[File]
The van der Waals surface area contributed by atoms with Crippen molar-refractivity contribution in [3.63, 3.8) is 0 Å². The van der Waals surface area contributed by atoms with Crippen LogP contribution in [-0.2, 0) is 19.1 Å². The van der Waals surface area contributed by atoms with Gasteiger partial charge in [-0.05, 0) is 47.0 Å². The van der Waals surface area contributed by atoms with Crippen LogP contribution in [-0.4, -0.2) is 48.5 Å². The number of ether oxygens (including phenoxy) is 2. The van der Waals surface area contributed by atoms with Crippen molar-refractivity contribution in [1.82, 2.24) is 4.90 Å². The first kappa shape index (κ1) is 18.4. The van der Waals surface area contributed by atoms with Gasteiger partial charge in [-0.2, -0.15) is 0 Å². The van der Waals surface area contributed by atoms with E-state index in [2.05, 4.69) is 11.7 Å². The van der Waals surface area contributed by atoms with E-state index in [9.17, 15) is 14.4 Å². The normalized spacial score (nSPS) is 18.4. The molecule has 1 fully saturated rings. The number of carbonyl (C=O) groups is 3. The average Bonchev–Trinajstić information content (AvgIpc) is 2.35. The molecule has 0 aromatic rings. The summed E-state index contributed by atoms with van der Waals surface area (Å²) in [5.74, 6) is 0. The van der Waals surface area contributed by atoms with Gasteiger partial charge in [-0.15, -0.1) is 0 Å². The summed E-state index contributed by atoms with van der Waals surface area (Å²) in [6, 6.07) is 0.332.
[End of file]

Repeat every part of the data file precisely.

The van der Waals surface area contributed by atoms with Crippen molar-refractivity contribution in [3.63, 3.8) is 0 Å². The van der Waals surface area contributed by atoms with Crippen LogP contribution in [-0.2, 0) is 19.1 Å². The van der Waals surface area contributed by atoms with Gasteiger partial charge in [-0.05, 0) is 47.0 Å². The van der Waals surface area contributed by atoms with Crippen LogP contribution in [-0.4, -0.2) is 48.5 Å². The number of ether oxygens (including phenoxy) is 2. The van der Waals surface area contributed by atoms with Crippen molar-refractivity contribution in [1.82, 2.24) is 4.90 Å². The first kappa shape index (κ1) is 18.4. The van der Waals surface area contributed by atoms with Gasteiger partial charge in [-0.2, -0.15) is 0 Å². The van der Waals surface area contributed by atoms with E-state index in [2.05, 4.69) is 11.7 Å². The van der Waals surface area contributed by atoms with E-state index in [9.17, 15) is 14.4 Å². The normalized spacial score (nSPS) is 18.4. The molecule has 1 fully saturated rings. The number of carbonyl (C=O) groups is 3. The average Bonchev–Trinajstić information content (AvgIpc) is 2.35. The molecule has 0 aromatic rings. The summed E-state index contributed by atoms with van der Waals surface area (Å²) in [5.74, 6) is 0. The van der Waals surface area contributed by atoms with Gasteiger partial charge in [-0.15, -0.1) is 0 Å². The summed E-state index contributed by atoms with van der Waals surface area (Å²) in [6, 6.07) is 0.332.